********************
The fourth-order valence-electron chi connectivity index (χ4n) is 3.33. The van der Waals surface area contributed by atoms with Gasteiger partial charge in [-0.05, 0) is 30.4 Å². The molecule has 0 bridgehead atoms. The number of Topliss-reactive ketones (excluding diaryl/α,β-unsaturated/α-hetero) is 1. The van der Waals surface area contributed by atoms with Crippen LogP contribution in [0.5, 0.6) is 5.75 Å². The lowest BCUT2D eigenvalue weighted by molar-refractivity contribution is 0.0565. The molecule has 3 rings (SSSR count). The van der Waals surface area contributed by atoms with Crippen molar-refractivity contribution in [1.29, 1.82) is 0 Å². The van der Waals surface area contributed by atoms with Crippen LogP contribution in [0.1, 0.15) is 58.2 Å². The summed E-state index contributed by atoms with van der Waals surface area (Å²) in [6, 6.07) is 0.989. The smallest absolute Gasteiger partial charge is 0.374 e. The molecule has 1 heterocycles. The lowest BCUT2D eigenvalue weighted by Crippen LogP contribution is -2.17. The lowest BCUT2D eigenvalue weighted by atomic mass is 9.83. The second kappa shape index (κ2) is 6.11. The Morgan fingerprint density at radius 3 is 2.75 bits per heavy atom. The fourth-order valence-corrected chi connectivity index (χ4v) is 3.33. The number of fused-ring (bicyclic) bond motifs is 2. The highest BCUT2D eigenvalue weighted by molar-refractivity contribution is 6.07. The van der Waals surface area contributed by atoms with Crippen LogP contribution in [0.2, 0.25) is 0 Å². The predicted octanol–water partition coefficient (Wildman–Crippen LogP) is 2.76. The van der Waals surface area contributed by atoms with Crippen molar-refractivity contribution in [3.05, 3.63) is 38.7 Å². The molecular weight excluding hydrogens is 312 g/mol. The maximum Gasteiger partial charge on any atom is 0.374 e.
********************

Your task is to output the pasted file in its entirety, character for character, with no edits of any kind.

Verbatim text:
The fourth-order valence-electron chi connectivity index (χ4n) is 3.33. The van der Waals surface area contributed by atoms with Gasteiger partial charge in [-0.05, 0) is 30.4 Å². The molecule has 0 bridgehead atoms. The number of Topliss-reactive ketones (excluding diaryl/α,β-unsaturated/α-hetero) is 1. The van der Waals surface area contributed by atoms with Crippen LogP contribution in [0.5, 0.6) is 5.75 Å². The lowest BCUT2D eigenvalue weighted by molar-refractivity contribution is 0.0565. The molecule has 3 rings (SSSR count). The van der Waals surface area contributed by atoms with Crippen molar-refractivity contribution in [1.29, 1.82) is 0 Å². The van der Waals surface area contributed by atoms with Crippen LogP contribution in [0.1, 0.15) is 58.2 Å². The summed E-state index contributed by atoms with van der Waals surface area (Å²) in [6, 6.07) is 0.989. The smallest absolute Gasteiger partial charge is 0.374 e. The molecule has 1 heterocycles. The lowest BCUT2D eigenvalue weighted by Crippen LogP contribution is -2.17. The lowest BCUT2D eigenvalue weighted by atomic mass is 9.83. The second kappa shape index (κ2) is 6.11. The Morgan fingerprint density at radius 3 is 2.75 bits per heavy atom. The fourth-order valence-corrected chi connectivity index (χ4v) is 3.33. The number of fused-ring (bicyclic) bond motifs is 2. The highest BCUT2D eigenvalue weighted by molar-refractivity contribution is 6.07. The van der Waals surface area contributed by atoms with Crippen LogP contribution in [0.2, 0.25) is 0 Å². The predicted octanol–water partition coefficient (Wildman–Crippen LogP) is 2.76. The van der Waals surface area contributed by atoms with Crippen molar-refractivity contribution in [3.05, 3.63) is 38.7 Å². The molecular weight excluding hydrogens is 312 g/mol. The maximum Gasteiger partial charge on any atom is 0.374 e.